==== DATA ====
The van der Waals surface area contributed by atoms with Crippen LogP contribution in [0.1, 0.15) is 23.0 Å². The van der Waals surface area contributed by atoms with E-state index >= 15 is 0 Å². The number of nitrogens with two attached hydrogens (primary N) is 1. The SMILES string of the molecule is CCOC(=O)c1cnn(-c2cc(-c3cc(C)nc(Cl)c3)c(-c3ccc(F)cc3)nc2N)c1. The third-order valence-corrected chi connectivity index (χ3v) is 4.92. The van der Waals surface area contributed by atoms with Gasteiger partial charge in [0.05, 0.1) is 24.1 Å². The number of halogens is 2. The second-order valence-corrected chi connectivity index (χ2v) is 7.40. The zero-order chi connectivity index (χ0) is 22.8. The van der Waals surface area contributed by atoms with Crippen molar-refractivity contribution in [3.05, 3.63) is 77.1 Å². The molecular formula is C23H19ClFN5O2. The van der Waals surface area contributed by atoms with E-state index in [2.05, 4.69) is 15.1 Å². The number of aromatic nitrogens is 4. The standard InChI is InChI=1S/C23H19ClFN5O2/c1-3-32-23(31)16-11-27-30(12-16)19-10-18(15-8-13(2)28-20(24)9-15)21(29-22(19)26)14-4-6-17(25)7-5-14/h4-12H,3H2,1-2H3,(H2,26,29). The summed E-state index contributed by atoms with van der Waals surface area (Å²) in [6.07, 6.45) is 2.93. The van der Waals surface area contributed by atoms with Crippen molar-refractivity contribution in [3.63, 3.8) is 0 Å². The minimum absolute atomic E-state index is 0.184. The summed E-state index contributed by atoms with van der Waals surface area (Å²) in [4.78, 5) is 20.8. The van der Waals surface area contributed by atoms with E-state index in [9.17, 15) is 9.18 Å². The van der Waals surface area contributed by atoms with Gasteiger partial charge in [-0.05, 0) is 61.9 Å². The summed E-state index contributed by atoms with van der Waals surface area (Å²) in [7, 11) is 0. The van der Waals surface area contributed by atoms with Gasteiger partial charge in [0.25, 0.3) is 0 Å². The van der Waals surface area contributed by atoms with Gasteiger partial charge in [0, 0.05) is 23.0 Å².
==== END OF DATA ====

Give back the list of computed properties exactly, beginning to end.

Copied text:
The van der Waals surface area contributed by atoms with Crippen LogP contribution in [0.1, 0.15) is 23.0 Å². The van der Waals surface area contributed by atoms with E-state index >= 15 is 0 Å². The number of nitrogens with two attached hydrogens (primary N) is 1. The SMILES string of the molecule is CCOC(=O)c1cnn(-c2cc(-c3cc(C)nc(Cl)c3)c(-c3ccc(F)cc3)nc2N)c1. The third-order valence-corrected chi connectivity index (χ3v) is 4.92. The van der Waals surface area contributed by atoms with Gasteiger partial charge in [0.05, 0.1) is 24.1 Å². The number of halogens is 2. The second-order valence-corrected chi connectivity index (χ2v) is 7.40. The zero-order chi connectivity index (χ0) is 22.8. The van der Waals surface area contributed by atoms with Crippen molar-refractivity contribution in [3.05, 3.63) is 77.1 Å². The molecular formula is C23H19ClFN5O2. The van der Waals surface area contributed by atoms with E-state index in [2.05, 4.69) is 15.1 Å². The number of aromatic nitrogens is 4. The standard InChI is InChI=1S/C23H19ClFN5O2/c1-3-32-23(31)16-11-27-30(12-16)19-10-18(15-8-13(2)28-20(24)9-15)21(29-22(19)26)14-4-6-17(25)7-5-14/h4-12H,3H2,1-2H3,(H2,26,29). The summed E-state index contributed by atoms with van der Waals surface area (Å²) in [6.07, 6.45) is 2.93. The van der Waals surface area contributed by atoms with Crippen molar-refractivity contribution in [3.63, 3.8) is 0 Å². The minimum absolute atomic E-state index is 0.184. The summed E-state index contributed by atoms with van der Waals surface area (Å²) in [4.78, 5) is 20.8. The van der Waals surface area contributed by atoms with E-state index in [9.17, 15) is 9.18 Å². The van der Waals surface area contributed by atoms with Gasteiger partial charge in [-0.05, 0) is 61.9 Å². The summed E-state index contributed by atoms with van der Waals surface area (Å²) in [7, 11) is 0. The van der Waals surface area contributed by atoms with Gasteiger partial charge in [0.25, 0.3) is 0 Å². The van der Waals surface area contributed by atoms with Gasteiger partial charge in [0, 0.05) is 23.0 Å².